When the assassination attempt on Hitler and the following coup in Berlinmarker (July 20 Plot) had failed, Tresckow decided to commit suicide at the front in Królowy Mostmarker near Białystokmarker on July 21. His parting words to Schlabrendorff were: "The whole world will vilify us now, but I am still totally convinced that we did the right thing. Hitler is the archenemy not only of Germany but of the world. When, in few hours' time, I go before God to account for what I have done and left undone, I know I will be able to justify what I did in the struggle against Hitler. God promised Abraham that He would not destroy Sodom if just ten righteous men could be found in the city, and so I hope that for our sake God will not destroy Germany. No one among us can complain about his death, for whoever joined our ranks put on the shirt of Nessus. A man's moral worth is established only at the point where he is ready to give up his life in defense of his convictions." To protect other conspirators, he staged an appearance of partisan attack by firing his pistols and then dispatched himself by holding a hand grenade below his chin. He was buried in the family home in Wartenberg. When the Nazis learned about his connections in late August, his coffin was excavated and taken to the crematorium of Sachsenhausen concentration campmarker. His wife was arrested on August 15 and her children were taken away under Nazi policy of Sippenhaft, but early in October she was released again and survived the war.


  • "The assassination must be attempted at all costs. Even if it should not succeed, an attempt to seize power in Berlinmarker must be made. What matters now is no longer the practical purpose of the coup, but to prove to the world and for the records of history that the men of the resistance dared to take the decisive step. Compared to this objective, nothing else is of consequence." (1944)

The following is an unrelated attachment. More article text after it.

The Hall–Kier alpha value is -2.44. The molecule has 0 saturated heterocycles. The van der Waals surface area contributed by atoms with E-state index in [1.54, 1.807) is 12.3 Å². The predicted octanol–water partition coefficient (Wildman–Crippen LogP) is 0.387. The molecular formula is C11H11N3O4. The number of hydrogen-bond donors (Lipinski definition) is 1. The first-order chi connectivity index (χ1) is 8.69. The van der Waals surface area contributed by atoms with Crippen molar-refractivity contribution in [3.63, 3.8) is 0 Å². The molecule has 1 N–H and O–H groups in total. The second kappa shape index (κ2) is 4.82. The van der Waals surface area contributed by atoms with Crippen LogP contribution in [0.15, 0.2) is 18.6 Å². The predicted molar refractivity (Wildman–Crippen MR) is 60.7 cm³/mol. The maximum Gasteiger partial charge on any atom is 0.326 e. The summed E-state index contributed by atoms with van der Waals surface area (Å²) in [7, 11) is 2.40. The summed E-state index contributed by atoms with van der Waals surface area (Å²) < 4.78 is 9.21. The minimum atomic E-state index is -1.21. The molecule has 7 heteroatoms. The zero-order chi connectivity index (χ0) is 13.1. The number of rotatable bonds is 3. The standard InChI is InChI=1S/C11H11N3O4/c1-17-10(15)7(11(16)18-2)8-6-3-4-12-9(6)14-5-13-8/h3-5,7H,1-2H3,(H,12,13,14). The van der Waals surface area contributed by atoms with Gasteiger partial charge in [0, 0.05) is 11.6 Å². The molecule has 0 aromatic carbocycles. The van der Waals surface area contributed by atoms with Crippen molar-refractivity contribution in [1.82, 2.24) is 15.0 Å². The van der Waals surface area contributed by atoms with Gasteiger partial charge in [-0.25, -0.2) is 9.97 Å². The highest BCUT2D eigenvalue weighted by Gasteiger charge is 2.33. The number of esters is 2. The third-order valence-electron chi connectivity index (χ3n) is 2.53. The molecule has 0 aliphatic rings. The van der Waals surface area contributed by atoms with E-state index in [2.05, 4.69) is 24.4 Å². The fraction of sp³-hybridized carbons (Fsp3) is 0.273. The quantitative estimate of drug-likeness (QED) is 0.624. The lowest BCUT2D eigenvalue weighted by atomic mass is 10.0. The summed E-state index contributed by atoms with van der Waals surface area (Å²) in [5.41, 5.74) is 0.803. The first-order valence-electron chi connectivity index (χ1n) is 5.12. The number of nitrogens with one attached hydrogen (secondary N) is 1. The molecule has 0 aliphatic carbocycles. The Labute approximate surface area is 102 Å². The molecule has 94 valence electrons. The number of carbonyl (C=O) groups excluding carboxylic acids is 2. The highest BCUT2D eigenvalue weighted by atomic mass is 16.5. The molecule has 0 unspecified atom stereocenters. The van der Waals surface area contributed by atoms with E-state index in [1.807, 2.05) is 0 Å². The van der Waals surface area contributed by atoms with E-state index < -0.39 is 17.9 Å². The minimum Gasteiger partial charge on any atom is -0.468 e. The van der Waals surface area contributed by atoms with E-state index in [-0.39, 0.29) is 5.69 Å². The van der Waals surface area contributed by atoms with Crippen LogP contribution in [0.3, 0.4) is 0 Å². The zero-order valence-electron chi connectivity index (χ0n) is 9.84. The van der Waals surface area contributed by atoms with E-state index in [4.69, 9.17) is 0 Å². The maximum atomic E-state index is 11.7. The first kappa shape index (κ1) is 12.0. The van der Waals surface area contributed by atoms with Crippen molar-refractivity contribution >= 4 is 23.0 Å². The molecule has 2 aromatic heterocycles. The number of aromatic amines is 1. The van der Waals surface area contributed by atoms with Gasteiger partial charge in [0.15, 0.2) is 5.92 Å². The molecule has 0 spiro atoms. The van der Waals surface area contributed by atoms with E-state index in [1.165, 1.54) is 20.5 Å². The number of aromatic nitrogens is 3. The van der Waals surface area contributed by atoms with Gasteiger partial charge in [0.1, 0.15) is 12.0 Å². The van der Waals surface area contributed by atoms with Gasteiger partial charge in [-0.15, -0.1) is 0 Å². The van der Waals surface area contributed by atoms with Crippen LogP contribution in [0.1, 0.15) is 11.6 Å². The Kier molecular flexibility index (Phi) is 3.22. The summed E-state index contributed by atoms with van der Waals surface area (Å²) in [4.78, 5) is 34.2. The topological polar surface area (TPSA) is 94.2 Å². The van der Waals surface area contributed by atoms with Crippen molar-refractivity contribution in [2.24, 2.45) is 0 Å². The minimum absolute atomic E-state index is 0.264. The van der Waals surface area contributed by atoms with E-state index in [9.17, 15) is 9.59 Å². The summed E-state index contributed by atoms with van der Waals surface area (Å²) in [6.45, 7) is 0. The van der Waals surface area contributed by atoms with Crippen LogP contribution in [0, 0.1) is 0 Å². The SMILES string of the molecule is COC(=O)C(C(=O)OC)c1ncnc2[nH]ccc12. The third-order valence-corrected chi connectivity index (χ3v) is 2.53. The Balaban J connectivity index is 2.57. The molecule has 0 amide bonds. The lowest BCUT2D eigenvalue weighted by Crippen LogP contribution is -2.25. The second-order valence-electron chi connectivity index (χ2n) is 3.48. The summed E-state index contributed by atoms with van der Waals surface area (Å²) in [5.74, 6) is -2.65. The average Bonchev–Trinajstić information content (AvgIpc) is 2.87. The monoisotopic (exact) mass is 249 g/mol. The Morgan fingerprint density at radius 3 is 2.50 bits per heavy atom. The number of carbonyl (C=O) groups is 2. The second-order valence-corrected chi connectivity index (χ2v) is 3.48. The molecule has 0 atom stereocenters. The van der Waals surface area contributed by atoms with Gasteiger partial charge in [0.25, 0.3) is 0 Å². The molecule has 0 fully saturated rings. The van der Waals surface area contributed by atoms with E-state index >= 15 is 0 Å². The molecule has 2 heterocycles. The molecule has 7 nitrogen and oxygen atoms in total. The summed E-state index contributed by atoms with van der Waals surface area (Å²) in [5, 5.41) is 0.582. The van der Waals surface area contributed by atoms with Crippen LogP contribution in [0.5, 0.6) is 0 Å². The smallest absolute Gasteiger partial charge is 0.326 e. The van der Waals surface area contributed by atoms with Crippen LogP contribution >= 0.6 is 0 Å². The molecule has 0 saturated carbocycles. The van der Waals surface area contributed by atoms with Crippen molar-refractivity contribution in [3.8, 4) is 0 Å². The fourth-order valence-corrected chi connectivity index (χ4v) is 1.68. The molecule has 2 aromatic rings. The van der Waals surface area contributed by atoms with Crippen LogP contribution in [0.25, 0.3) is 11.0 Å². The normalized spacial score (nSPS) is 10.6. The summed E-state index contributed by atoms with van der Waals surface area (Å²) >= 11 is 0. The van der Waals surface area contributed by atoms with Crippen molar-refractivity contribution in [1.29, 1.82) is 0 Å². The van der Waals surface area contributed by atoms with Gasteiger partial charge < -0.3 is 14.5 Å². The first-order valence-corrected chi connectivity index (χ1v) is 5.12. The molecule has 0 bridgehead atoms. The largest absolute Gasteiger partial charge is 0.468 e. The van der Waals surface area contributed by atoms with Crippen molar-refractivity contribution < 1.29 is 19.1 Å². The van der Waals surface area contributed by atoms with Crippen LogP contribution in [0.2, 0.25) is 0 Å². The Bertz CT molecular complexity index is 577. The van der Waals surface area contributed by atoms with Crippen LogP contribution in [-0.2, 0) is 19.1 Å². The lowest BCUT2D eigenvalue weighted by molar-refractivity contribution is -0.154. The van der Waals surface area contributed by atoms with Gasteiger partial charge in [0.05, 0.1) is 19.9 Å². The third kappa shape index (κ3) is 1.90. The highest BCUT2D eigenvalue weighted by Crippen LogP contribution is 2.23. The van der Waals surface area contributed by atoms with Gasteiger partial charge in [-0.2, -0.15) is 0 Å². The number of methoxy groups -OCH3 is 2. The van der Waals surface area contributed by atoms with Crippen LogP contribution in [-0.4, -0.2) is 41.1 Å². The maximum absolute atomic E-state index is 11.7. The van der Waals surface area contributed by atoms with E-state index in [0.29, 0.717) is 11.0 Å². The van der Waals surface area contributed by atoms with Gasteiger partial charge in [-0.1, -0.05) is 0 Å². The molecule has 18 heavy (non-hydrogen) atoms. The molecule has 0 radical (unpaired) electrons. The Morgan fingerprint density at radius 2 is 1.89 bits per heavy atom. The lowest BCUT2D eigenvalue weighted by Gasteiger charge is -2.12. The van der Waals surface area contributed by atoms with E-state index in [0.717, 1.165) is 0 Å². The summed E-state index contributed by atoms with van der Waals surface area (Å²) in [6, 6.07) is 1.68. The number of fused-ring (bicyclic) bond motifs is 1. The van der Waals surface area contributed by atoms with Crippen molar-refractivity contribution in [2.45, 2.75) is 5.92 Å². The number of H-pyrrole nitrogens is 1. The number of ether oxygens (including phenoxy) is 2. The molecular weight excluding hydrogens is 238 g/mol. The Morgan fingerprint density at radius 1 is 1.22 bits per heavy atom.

• "Remember this moment. If we don't convince the field marshal (Fedor von Bock) to fly to Hitler at once and have these orders (Commissar Order) canceled, the German people will be burdened with a guilt the world will not forget in a hundred years. This guilt will fall not only on Hitler, Himmler, Göring, and their comrades but on you and me, your wife and mine, your children and mine, that woman crossing the street, and those children over there playing ball." (1941)
  • "Isn't it dreadful? Here we are, two officers of the German General Staff, discussing how best to murder our commander in chief. It must be done. This is our only chance... Hitler must be cut down like a rabid dog." (1943)
  • "I cannot understand how people can still call themselves Christians and not be furious adversaries of Hitler's regime." (April 1943)
  • "It is almost certain that we will fail. But how will future history judge the German people, if not even a handful of men had the courage to put an end to that criminal?" (June 1944)
  • "The idea of freedom can never be disassociated from real Prussia. The real Prussian spirit means a synthesis between restraint and freedom, between voluntary subordination and conscientious leadership, between pride in oneself and consideration for others, between rigor and compassion. Unless a balance is kept between these qualities, the Prussian spirit is in danger of degenerating into soulless routine and narrow-minded dogmatism." (1943, at his sons' confirmation at Potsdam Garrison Church)
  • "I would like to show the German people a film with the title 'Germany at the end of the war.' Then perhaps people would be alarmed and would realize where we are heading. People would agree with me that the superior warlord (Hitler) must disappear. But since we cannot show this movie people will create the legend of the 'stab in the back' whenever we will act against Hitler." (December 1941)
  • "Every day, we are assassinating nearly 16,000 additional victims."
  • "Hitler is a dancing dervish. He must be shot down." (1938)
  • "Bans are laws for the stupid." (1942)
  • "The Allies must be stupid, if they don't see that the German military is stronger without Hitler than with him."

Portrayal in the media

Henning von Tresckow has been portrayed by the following actors in film:

See also



Further reading

External links